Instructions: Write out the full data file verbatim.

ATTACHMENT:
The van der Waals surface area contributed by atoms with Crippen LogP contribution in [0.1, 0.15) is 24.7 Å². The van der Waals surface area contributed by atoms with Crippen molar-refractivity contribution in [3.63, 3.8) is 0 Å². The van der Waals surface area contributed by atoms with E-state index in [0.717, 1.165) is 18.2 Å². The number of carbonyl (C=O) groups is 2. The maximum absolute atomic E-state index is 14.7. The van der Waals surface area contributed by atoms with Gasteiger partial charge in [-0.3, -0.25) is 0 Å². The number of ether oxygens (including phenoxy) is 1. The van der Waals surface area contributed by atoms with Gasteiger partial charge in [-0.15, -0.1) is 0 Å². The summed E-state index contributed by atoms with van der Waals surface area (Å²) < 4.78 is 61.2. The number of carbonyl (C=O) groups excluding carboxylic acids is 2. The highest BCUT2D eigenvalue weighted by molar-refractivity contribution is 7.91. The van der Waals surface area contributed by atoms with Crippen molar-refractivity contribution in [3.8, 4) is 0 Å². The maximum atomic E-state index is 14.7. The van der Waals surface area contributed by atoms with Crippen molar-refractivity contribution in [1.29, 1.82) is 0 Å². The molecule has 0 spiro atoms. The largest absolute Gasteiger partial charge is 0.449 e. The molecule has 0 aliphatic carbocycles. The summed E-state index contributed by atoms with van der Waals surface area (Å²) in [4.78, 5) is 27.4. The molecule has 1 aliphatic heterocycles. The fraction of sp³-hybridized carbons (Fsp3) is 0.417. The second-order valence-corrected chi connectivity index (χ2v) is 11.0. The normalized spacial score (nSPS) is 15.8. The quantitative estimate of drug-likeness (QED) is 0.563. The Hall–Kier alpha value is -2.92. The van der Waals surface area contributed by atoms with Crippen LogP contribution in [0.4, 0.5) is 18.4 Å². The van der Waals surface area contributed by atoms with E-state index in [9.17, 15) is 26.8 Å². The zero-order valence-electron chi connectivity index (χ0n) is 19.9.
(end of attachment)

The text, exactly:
The van der Waals surface area contributed by atoms with Crippen LogP contribution in [0.1, 0.15) is 24.7 Å². The van der Waals surface area contributed by atoms with Crippen molar-refractivity contribution in [3.63, 3.8) is 0 Å². The van der Waals surface area contributed by atoms with E-state index in [0.717, 1.165) is 18.2 Å². The number of carbonyl (C=O) groups is 2. The maximum absolute atomic E-state index is 14.7. The van der Waals surface area contributed by atoms with Gasteiger partial charge in [-0.3, -0.25) is 0 Å². The number of ether oxygens (including phenoxy) is 1. The van der Waals surface area contributed by atoms with Gasteiger partial charge in [-0.15, -0.1) is 0 Å². The summed E-state index contributed by atoms with van der Waals surface area (Å²) < 4.78 is 61.2. The number of carbonyl (C=O) groups excluding carboxylic acids is 2. The highest BCUT2D eigenvalue weighted by molar-refractivity contribution is 7.91. The van der Waals surface area contributed by atoms with Crippen molar-refractivity contribution in [3.8, 4) is 0 Å². The maximum atomic E-state index is 14.7. The van der Waals surface area contributed by atoms with Crippen molar-refractivity contribution in [1.29, 1.82) is 0 Å². The molecule has 0 spiro atoms. The largest absolute Gasteiger partial charge is 0.449 e. The molecule has 0 aliphatic carbocycles. The summed E-state index contributed by atoms with van der Waals surface area (Å²) in [4.78, 5) is 27.4. The molecule has 1 aliphatic heterocycles. The fraction of sp³-hybridized carbons (Fsp3) is 0.417. The second-order valence-corrected chi connectivity index (χ2v) is 11.0. The normalized spacial score (nSPS) is 15.8. The quantitative estimate of drug-likeness (QED) is 0.563. The Hall–Kier alpha value is -2.92. The van der Waals surface area contributed by atoms with Crippen LogP contribution in [0.4, 0.5) is 18.4 Å². The van der Waals surface area contributed by atoms with E-state index in [9.17, 15) is 26.8 Å². The zero-order valence-electron chi connectivity index (χ0n) is 19.9.